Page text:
Johnny Cash’s music, much like his fame has entered into very rarefied air. Cash has entered one-name-fame territory. The odd difference is that it is his last name. Cash.

His final series of records produced ever so sparingly by Rick Ruben each had Johnny Cash’s name simplisticly rendered in big and flat white block letters on a deep black background. The single word makes a profound and bold statement which ressonated across music. Trent Reznor’s “Hurt” is undoubtly and deservedly the most famous track from this spate of albums. Johnny Cash’s spin on this angsty electronica 90s anthem moved Trent Reznor to tears the first time he heard it on the radio. Reznor was so moved by Johnny Cash’s version that he now performs “Hurt” in a similar fashion. Leaving the loud rage, angry keyboards, and angsty guitars back in the 90s. It is not uncommon to see Trent Reznor play the former head banger at the concert piano.

“Hurt” has become a monument in popular music generally, and rock music specifically as it was re-imagined by Johnny Cash. It went from an angry rant, allegedly about drug use, to a universal lament about a life that was nearly gone. Trent Reznor’s nod to his reinterpretation is now an unmissable homage. What Johnny Cash did with Depeche Mode’s “Personal Jesus” proved forever how versatile and chameleon-like he really could be. Depeche Mode was a popular group who had been at the head of a wave of so-called “alternative music.” Though the London-based group was greatly popular, they were not transcendent. They were rough contemporaries of Trent Reznor’s Nine Inch Nails.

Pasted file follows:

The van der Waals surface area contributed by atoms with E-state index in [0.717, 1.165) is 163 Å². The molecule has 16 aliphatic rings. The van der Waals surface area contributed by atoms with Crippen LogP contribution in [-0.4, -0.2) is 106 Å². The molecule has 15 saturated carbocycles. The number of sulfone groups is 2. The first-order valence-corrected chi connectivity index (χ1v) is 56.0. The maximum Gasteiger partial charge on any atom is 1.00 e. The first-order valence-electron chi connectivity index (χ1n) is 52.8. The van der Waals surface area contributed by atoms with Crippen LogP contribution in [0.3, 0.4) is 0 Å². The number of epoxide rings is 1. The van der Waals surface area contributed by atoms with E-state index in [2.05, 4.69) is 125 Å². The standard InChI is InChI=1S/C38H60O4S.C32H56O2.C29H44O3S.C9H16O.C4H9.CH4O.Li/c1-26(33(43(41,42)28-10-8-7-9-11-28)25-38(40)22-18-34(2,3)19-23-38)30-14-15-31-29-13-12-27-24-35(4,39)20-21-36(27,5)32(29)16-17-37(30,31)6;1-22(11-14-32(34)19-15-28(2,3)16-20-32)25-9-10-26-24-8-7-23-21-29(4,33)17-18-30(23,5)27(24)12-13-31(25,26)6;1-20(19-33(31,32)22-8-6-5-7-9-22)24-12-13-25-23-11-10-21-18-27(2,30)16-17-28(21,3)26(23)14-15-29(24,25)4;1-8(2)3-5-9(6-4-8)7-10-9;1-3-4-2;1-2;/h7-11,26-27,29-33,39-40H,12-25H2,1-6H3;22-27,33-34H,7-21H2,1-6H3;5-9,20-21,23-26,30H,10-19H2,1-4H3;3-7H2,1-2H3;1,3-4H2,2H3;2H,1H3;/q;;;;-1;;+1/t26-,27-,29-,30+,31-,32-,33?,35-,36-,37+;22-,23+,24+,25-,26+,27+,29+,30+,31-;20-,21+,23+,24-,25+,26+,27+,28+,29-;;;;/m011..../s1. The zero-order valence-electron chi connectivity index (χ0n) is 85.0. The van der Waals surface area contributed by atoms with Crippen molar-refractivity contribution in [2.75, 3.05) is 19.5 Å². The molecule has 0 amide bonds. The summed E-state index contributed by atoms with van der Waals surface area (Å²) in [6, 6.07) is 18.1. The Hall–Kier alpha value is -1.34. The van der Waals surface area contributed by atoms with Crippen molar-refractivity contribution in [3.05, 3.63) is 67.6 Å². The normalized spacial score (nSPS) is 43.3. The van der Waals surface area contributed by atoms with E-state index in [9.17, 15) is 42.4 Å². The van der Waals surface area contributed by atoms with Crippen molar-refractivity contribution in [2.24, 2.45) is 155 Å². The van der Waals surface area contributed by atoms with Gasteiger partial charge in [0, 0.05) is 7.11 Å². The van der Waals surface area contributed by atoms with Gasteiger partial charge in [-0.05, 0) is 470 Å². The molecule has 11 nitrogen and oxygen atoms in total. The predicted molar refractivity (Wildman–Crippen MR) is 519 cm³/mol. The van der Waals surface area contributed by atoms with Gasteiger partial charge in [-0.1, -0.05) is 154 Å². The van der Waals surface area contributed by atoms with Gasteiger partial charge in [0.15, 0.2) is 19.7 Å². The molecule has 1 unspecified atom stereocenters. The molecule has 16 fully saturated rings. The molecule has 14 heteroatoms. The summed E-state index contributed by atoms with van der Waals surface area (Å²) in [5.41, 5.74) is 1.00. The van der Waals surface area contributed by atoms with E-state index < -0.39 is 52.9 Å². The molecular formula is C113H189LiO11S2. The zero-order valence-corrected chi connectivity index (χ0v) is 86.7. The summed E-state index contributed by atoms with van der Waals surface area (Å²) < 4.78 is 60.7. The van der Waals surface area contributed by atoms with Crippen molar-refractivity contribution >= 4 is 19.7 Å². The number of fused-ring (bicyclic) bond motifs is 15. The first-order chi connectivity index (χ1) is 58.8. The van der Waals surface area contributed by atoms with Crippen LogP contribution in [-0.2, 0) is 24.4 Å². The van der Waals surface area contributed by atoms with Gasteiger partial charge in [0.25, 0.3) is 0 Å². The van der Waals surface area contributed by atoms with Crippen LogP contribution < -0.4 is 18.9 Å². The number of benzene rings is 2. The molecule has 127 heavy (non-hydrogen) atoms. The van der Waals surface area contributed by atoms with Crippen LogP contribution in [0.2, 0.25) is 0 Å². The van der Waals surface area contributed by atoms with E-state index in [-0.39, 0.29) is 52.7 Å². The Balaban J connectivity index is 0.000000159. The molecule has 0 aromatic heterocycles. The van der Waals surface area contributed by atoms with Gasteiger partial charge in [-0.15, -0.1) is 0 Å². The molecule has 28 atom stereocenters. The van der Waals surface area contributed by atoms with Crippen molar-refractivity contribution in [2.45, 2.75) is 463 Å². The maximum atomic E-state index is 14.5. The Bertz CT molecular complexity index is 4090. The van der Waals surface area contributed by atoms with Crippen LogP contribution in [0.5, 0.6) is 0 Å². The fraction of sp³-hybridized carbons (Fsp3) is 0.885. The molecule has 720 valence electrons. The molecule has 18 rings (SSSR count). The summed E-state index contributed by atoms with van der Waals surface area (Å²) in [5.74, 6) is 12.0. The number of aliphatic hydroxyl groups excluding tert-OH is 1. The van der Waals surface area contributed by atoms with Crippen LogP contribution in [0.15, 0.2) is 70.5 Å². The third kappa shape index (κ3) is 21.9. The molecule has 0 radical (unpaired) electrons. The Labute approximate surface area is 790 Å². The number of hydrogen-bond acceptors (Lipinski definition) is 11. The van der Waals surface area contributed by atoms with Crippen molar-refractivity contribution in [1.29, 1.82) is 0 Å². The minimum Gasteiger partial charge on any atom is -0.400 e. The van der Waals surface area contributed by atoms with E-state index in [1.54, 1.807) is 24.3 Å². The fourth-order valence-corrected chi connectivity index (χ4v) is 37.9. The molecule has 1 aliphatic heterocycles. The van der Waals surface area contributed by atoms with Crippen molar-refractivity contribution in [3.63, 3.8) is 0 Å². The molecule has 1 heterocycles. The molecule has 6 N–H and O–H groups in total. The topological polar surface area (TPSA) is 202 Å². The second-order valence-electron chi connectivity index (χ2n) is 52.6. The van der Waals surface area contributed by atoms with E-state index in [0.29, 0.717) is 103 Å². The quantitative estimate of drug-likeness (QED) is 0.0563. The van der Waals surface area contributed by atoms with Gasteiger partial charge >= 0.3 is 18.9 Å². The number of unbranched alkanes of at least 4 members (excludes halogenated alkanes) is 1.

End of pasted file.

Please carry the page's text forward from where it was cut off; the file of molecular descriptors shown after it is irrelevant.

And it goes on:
I can well remember the “Depeche Mode” sticker on the lockers in high school right next to the iconic “NIN” sticker. But that’s just it. Depeche Mode had its fans, but Nine Inch Nails was already iconic. Trent Reznor never needed Johnny Cash’s push to broaden their base and expose their music to more fans. Looking back, it was easy to see an artist making a quieter “Hurt.” Quiet anger can be much more ferocious after all. But what Johnny Cash did with “Personal Jesus” was both obvious and remarkable.

The man who had promised his mother he would lead people to Christ turned what was thought to be an enigmatic ink blot of a song into a rolicking gospel song. Few, if any, could have stripped it of its atmospheric sound and skillfully reinterpreted it as an Americana-style gospel song as Johnny Cash had.

Cash’s music was infinitely elastic. Representatives from nearly every type of music continually claim him. His music has become Americana. Cash’s voice became iconic. But that was because Cash became so big he rose above the region. He was more popular than The Beatles. Johnny Cash outsold The Beatles during the height of their popularity.

With a unique act like Johnny Cash it is crucial to examine his roots. Most people think of him as a man from Memphis, Nashville, or Los Angles. This is not the case. Johnny Cash was from Dyess, Arkansas.

Colin Woodward’s book Country Boy: The Roots of Johnny Cash is available at Amazon.com from University of Arkansas Press.